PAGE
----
thanks for the informative post!
All Eventides that run VSIG have sawtooth waveforms! You can insert an audio rate OSCILLATOR or a mod rate LFO, set the waveform to a ?triangle?, and change the duty cycle from the default value (0.5) to the min or max (0 or 1). This will make a sawtooth waveform on any Eventide that runs VSIG, from the original DSP4000 up through the present flagship H8000FW.
To be honest, I have thought about the triangular waveform with the duty cycle set to 0 or 1 might produce a down or up saw, respectively, but silly me never tried it! It's nice to know that the sawtooth is there!
For a barberpole effect, you can use the newer SLFO module (on the operating systems that have SLFO). To modulate a frequency with a sawtooth: Set an SLFO waveform to ?triangle? and change the duty cycle from the default value (0.5) to the min or max (0 or 1). To modulate an amplitude with a ramp up and down: Set an SLFO waveform to ?triangle? with the symmetric duty cycle (0.5) and select ?unipolar? (output values between 0 and 1). With the settings I just recommended, one cycle of a master SLFO will take your slave SLFOs through one cycle of sawtooth upsweep (for frequency) and one cycle of ramp up and down (for amplitude).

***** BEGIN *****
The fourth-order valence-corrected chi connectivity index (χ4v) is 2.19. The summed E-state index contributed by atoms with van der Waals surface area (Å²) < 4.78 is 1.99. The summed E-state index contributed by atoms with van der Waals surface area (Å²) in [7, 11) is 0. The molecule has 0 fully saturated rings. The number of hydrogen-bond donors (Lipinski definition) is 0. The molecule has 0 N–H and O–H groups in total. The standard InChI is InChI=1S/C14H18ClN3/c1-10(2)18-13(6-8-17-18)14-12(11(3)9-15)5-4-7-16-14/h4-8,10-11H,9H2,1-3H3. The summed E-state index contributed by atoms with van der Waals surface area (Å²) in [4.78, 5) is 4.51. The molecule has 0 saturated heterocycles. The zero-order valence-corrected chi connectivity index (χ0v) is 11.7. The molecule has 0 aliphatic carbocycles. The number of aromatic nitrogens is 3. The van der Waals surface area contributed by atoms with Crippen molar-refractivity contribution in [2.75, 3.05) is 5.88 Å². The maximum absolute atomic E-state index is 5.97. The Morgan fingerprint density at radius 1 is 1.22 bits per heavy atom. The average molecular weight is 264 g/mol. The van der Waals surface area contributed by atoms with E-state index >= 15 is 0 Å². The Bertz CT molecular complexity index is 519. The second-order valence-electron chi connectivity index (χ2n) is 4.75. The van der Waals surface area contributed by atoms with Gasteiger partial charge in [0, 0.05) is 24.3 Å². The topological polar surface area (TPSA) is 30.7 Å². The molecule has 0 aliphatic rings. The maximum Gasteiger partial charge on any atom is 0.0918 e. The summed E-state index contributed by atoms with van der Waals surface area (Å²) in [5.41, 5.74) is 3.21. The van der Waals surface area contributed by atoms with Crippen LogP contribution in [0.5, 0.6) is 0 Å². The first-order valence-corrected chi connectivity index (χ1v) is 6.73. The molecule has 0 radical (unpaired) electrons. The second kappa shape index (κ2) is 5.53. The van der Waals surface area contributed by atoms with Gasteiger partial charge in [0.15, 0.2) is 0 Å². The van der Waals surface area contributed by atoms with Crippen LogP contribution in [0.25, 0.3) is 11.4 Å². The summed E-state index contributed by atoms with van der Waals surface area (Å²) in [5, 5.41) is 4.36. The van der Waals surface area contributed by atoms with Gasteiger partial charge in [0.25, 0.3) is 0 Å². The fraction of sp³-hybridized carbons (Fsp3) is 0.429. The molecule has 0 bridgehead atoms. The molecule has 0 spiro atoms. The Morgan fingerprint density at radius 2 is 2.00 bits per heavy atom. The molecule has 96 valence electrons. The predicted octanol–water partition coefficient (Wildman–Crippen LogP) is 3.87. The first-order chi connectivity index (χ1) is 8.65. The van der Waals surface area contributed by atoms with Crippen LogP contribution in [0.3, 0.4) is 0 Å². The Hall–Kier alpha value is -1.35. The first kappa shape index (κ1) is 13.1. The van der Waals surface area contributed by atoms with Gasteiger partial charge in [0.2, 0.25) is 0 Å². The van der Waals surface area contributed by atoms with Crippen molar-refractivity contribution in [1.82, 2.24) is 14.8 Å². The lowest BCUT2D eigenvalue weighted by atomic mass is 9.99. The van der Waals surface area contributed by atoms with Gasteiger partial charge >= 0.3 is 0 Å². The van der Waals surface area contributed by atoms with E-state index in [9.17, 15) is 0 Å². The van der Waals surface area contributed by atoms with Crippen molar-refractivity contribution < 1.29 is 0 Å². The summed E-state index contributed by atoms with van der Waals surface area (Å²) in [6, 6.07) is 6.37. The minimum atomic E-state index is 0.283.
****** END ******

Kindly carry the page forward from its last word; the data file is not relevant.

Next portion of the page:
You can check everything I wrote here by making little test programs that bridge the oscillator outputs to monitor modules. HMONITOR is my favorite because I can fit eight on one screen, which would be trippy to watch with your 8 waveforms at 0, 45, 90, 135, 180, 225, 270, and 315 degrees! You?ll see Eight Fingers of Love!
This is cool, but does the SLFO has provision to modulate it's phase? The H-3000OSC has such an input and I am using eight of these H-3000OSC modules that output 8 triangle waves (waveform = 1), and these are spaced apart by 45 degrees. These are routed to 8 slew limiters, with rise time being a 1/f, thus I can have a single LFO sweeping both the H-3000OSC modules directly and the slew limiters by a simple math manipulation. In the slew limiter, when rise = 1/f (f being the master LFO frequency) and fall = 0, it will lag the input as long as the signal rises (the ramp up of the tri) and then when the signal falls (down ramp) it will output a 0, thus a saw. The nice thing with the slew limiters is that, if rise = 0 and fall = 1/f, then I can create an ever falling Barberpole phaser (as opposed the classic ever-rising) and with a simple switch (shown as text in the LCD) I can select between the two!
Anyway, here's a jpeg of it, I was too tired to finish it yesterday. Tell me what you think!Show More...
Again, thanks for your input!